Use this URL to cite or link to this record in EThOS: http://ethos.bl.uk/OrderDetails.do?uin=uk.bl.ethos.527096
Title: Screen theory and film culture, 1977-1987
Author: Nash, Mark
ISNI:       0000 0001 1601 208X
Awarding Body: Middlesex University
Current Institution: Middlesex University
Date of Award: 2003
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Abstract:
My work in the 1970s and 1980s was developed with the evolving body of work now loosely called 'c e theory'. It centred on notions of authorship, spectatorship and art cinema with specific reference to the films of Carl Dreyer. In my research and writing on Dreyer's film Vampyr I applied the literary concept of the fantastigue to cinema, one of the first substantial theoretical contributions to a now established area of publication and research. According to one writer' this work was "probably the most ambitious attempt to apply Todorov's approach to cinema", a "notable exception" in the theoretical writing of that time. This was part of the wider movement associated with SEFT and Screen to interrogate the uncritical realism which dominated 1970s film studies. In my subsequent writing on Dreyer I explored a structuralist but more psychoanalytically informed discussion of genre, developing the concept of the "Dreyer text" as a way of bringing psychoanalytic concepts to compliment and complicate structuralist notions of authorship and genre. I was part of a loose group at Screen which was passionate both about cinema and ideas. While polemically defending the new concepts we were bringing to bear on cinema, we were equally concerned with their institutional placing. Our work concentrated both on regimes of looking allowed to the spectator by texts and their institutional placing. We focussed on political and discursive structures of the cinematic institution and developed a concept of 'cinema as social practice'. In particular I pushed for a cultural critique of British Independent cinema and its institutions, which was continued in my work on screen acting. I was also instrumental in extending Screen theory to other visual arts. I felt that the sometime parochialism of film studies lay in part in its separation from analysis of other forms of visual culture. In my full context statement I wish to explore limitations in the political, semiotic and psychoanalytic models which I (as did many others) adopted at the time. What I now see as Screen theory's 'blind spots' in relation to issues of sexual orientation and race can be traced back to the problematic of this period. My own subsequent research on gay and lesbian cinema as well as film and television projects on screen acting (Acting Tapes) psychoanalysis (Between Two Worlds) and Frantz Fanon (Frantz Fanon: Black Skin White Mask) came out of dissatisfaction with that earlier project as it was then conceived. The form chosen - the essay and review - reflects the difficulty of thinking through these issues. [James Donald (ed), 'Fantasy and the Cinema', British Film Institute, London 1989] In essence my proposal involves looking back at my work around Dreyer and what one could broadly call my 'film culture' work, and arguing that what was sometimes felt and described as a theory: practice division between these two domains could be more usefully thought of in retrospect in terms of two overlapping modes of theoretical production involving different notions of institution, conjuncture, subject etc. In looking again at the strengths and weaknesses of the work I am submitting here, however, I still expect key terms of subject and history, discourse and institution, to remain in place, modified and nuanced by the substantial range of work in psychoanalysis, cultural studies and queer theory that Screen in part engendered and which my work participated in.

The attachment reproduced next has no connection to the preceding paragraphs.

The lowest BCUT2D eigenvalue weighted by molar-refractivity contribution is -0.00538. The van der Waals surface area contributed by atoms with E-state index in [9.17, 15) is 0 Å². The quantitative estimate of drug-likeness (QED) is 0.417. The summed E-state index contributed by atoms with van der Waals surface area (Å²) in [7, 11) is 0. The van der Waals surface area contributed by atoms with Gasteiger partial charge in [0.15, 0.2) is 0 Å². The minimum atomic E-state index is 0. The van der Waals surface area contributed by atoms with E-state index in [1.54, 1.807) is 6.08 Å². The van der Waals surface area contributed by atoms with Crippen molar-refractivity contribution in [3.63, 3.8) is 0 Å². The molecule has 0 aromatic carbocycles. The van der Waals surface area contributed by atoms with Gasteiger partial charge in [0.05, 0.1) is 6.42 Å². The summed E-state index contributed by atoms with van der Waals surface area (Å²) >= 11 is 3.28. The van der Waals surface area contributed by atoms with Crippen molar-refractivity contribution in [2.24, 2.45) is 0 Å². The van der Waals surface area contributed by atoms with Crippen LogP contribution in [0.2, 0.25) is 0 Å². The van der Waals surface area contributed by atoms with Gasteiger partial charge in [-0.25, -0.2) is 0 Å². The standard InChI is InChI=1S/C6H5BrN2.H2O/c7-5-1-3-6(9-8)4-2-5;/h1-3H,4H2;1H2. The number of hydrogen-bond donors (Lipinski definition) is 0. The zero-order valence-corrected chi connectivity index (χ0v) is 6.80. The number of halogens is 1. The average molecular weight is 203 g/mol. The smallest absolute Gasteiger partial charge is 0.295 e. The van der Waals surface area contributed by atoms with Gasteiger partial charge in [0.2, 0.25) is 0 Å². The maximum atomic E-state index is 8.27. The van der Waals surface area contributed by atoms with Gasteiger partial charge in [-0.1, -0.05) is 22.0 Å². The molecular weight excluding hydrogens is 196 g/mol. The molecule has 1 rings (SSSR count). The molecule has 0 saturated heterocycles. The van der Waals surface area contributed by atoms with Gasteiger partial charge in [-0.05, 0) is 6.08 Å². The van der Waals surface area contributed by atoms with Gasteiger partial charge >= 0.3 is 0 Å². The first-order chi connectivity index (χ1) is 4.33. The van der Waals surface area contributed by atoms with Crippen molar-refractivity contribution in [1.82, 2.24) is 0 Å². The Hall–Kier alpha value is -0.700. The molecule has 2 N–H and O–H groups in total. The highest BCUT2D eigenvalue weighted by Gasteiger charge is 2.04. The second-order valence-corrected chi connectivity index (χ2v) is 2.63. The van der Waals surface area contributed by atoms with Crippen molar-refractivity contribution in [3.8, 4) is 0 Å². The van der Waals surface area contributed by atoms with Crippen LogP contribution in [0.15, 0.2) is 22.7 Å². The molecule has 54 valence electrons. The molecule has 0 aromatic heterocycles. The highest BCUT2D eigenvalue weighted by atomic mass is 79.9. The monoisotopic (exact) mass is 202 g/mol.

Supervisor: Not available Sponsor: Not available
Qualification Name: Thesis (Ph.D.) Qualification Level: Doctoral
EThOS ID: uk.bl.ethos.527096  DOI: Not available
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